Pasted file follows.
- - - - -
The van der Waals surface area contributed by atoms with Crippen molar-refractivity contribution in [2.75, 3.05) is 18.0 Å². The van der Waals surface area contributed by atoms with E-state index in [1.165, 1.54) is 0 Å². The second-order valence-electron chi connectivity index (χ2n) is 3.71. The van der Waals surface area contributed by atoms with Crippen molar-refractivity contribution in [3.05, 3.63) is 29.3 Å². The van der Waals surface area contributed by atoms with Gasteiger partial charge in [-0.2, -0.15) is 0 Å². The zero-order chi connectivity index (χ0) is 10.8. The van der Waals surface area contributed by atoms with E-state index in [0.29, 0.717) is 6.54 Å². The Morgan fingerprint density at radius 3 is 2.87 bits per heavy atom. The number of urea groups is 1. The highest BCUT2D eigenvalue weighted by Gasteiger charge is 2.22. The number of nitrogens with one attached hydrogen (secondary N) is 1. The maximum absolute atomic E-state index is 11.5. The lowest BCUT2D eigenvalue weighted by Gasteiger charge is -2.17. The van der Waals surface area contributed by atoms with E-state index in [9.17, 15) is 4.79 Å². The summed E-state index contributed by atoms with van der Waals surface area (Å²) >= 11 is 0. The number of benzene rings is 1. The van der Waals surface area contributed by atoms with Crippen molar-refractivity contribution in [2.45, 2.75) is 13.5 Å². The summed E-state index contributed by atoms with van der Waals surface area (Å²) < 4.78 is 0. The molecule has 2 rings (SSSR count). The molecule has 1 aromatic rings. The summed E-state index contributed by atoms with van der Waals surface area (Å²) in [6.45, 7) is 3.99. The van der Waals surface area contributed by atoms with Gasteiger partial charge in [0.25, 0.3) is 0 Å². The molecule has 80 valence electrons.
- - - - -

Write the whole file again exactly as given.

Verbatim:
The van der Waals surface area contributed by atoms with Crippen molar-refractivity contribution in [2.75, 3.05) is 18.0 Å². The van der Waals surface area contributed by atoms with E-state index in [1.165, 1.54) is 0 Å². The second-order valence-electron chi connectivity index (χ2n) is 3.71. The van der Waals surface area contributed by atoms with Crippen molar-refractivity contribution in [3.05, 3.63) is 29.3 Å². The van der Waals surface area contributed by atoms with Gasteiger partial charge in [-0.2, -0.15) is 0 Å². The zero-order chi connectivity index (χ0) is 10.8. The van der Waals surface area contributed by atoms with E-state index in [0.29, 0.717) is 6.54 Å². The Morgan fingerprint density at radius 3 is 2.87 bits per heavy atom. The number of urea groups is 1. The highest BCUT2D eigenvalue weighted by Gasteiger charge is 2.22. The number of nitrogens with one attached hydrogen (secondary N) is 1. The maximum absolute atomic E-state index is 11.5. The lowest BCUT2D eigenvalue weighted by Gasteiger charge is -2.17. The van der Waals surface area contributed by atoms with E-state index in [9.17, 15) is 4.79 Å². The summed E-state index contributed by atoms with van der Waals surface area (Å²) >= 11 is 0. The number of benzene rings is 1. The van der Waals surface area contributed by atoms with Crippen molar-refractivity contribution in [2.45, 2.75) is 13.5 Å². The summed E-state index contributed by atoms with van der Waals surface area (Å²) < 4.78 is 0. The molecule has 2 rings (SSSR count). The molecule has 1 aromatic rings. The summed E-state index contributed by atoms with van der Waals surface area (Å²) in [6.45, 7) is 3.99. The van der Waals surface area contributed by atoms with Gasteiger partial charge in [0.25, 0.3) is 0 Å². The molecule has 80 valence electrons.